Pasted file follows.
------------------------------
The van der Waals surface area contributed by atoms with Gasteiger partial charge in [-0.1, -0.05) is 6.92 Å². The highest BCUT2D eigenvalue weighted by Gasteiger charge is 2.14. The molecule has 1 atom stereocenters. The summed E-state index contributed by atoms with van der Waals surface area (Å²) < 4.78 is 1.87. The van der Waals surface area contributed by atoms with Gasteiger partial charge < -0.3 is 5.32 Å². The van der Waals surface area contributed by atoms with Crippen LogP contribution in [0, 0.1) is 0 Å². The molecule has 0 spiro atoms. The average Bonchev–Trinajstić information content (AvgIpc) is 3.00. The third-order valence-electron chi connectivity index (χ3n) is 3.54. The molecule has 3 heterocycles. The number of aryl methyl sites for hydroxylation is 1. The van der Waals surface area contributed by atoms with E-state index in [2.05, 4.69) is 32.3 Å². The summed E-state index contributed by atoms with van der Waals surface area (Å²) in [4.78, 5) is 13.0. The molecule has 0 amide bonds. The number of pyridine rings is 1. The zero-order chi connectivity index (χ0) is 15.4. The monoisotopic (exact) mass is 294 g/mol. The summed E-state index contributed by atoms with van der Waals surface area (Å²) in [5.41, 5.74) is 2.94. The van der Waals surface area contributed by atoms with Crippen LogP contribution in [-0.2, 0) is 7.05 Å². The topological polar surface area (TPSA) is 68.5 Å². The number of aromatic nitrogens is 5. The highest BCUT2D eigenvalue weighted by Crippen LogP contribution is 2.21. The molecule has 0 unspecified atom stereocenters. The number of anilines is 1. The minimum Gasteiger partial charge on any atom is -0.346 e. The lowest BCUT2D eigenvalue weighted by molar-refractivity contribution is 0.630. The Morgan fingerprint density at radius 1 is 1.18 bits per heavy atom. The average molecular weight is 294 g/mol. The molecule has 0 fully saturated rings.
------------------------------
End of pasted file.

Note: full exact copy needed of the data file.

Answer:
The van der Waals surface area contributed by atoms with Gasteiger partial charge in [-0.1, -0.05) is 6.92 Å². The highest BCUT2D eigenvalue weighted by Gasteiger charge is 2.14. The molecule has 1 atom stereocenters. The summed E-state index contributed by atoms with van der Waals surface area (Å²) < 4.78 is 1.87. The van der Waals surface area contributed by atoms with Gasteiger partial charge < -0.3 is 5.32 Å². The van der Waals surface area contributed by atoms with Crippen LogP contribution in [0, 0.1) is 0 Å². The molecule has 0 spiro atoms. The average Bonchev–Trinajstić information content (AvgIpc) is 3.00. The third-order valence-electron chi connectivity index (χ3n) is 3.54. The molecule has 3 heterocycles. The number of aryl methyl sites for hydroxylation is 1. The van der Waals surface area contributed by atoms with E-state index in [2.05, 4.69) is 32.3 Å². The summed E-state index contributed by atoms with van der Waals surface area (Å²) in [4.78, 5) is 13.0. The molecule has 0 amide bonds. The number of pyridine rings is 1. The zero-order chi connectivity index (χ0) is 15.4. The monoisotopic (exact) mass is 294 g/mol. The summed E-state index contributed by atoms with van der Waals surface area (Å²) in [5.41, 5.74) is 2.94. The van der Waals surface area contributed by atoms with Crippen LogP contribution in [-0.2, 0) is 7.05 Å². The topological polar surface area (TPSA) is 68.5 Å². The number of aromatic nitrogens is 5. The highest BCUT2D eigenvalue weighted by Crippen LogP contribution is 2.21. The molecule has 0 unspecified atom stereocenters. The number of anilines is 1. The minimum Gasteiger partial charge on any atom is -0.346 e. The lowest BCUT2D eigenvalue weighted by molar-refractivity contribution is 0.630. The Morgan fingerprint density at radius 1 is 1.18 bits per heavy atom. The average molecular weight is 294 g/mol. The molecule has 0 fully saturated rings.